research update

Suspensions really do hurt students academically, new studies confirm, but maybe less than previously thought

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A student who gets suspended does worse in school. That connection worries many policymakers, and it’s driven a wave of changes meant to cut down on the number of students sent out of their school buildings for breaking rules.

But there’s been little reliable evidence that suspensions are the true cause of poor test scores or dismal graduation rates. Perhaps students who get suspended would have had academic trouble regardless. Perhaps suspensions themselves set students on a negative trajectory. Maybe it’s a combination of the two.

It’s a timely question, as Education Secretary Betsy DeVos is still weighing whether to rescind an Obama-era directive on school discipline. Designed to reduce disparities, that guidance argues that suspensions generally hurt students.

Now, we’re closer to some answers.

Three of four recent studies on the topic provide some of the strongest evidence yet that suspensions do in fact harm students’ academic performance. But they also suggest that the consequences of a suspension, at least as measured by test scores, are less severe than previously thought.

Researchers have “been very good at documenting disparities, period; I think we are less sure of the causes and the consequences,” said Constance Lindsay, a researcher at the Urban Institute who has studied school discipline. “These new studies are definitely moving the needle forward.”

Those four studies compare the same students before and after a suspension — a different method than most past research. Older research has typically contrasted suspended students to similar students who aren’t suspended, an approach with significant limitations.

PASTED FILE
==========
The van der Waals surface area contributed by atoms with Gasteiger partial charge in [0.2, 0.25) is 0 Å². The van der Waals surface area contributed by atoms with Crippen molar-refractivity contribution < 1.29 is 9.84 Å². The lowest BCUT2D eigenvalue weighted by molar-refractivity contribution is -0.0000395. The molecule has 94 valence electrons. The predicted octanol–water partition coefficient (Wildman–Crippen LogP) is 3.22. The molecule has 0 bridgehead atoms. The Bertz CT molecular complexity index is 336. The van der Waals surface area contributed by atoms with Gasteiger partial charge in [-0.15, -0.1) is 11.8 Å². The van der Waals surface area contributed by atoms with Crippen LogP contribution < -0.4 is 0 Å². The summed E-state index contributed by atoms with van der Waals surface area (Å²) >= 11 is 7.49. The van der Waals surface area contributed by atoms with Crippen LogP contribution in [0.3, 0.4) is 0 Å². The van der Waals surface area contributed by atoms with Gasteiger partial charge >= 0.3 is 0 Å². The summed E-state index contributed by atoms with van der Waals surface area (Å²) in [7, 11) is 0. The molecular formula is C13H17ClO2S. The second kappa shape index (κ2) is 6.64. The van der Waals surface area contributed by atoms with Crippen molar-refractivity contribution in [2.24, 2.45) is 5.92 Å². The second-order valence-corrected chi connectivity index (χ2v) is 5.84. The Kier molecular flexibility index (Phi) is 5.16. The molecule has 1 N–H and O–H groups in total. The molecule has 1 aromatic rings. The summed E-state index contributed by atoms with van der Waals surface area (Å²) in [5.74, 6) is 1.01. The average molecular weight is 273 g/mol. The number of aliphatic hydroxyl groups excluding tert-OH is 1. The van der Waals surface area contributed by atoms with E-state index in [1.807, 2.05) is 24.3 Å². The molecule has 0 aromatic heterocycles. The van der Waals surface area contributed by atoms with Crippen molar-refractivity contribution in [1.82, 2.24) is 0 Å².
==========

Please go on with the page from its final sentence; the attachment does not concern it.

To be clear, comparing students to themselves over time isn’t a perfect method, either. If a student experiences a traumatic event between third and fourth grade, for instance, they might be more likely to be suspended and also less likely to do well on a state test in fourth grade. This method can’t fully account for that.

This is also just one piece of the discipline debate. Other important issues include whether well-documented disparities in who gets suspended are due to discrimination, how suspensions affect non-suspended students, and whether alternative discipline approaches are effective.

So what have these four new studies found? We’ll walk through them one by one.

In Philadelphia, suspensions are linked to lower test scores

One study, published last week, focuses on third through 12th-graders in Philadelphia district schools from the 2011-12 school year to 2013-14.

It shows that students’ test scores are lower in years that they were suspended. The results suggest students’ chances of scoring proficient on the state math exam fall by about 2 percentage points if they were suspended. And the more days a student was suspended, the more their test scores fell.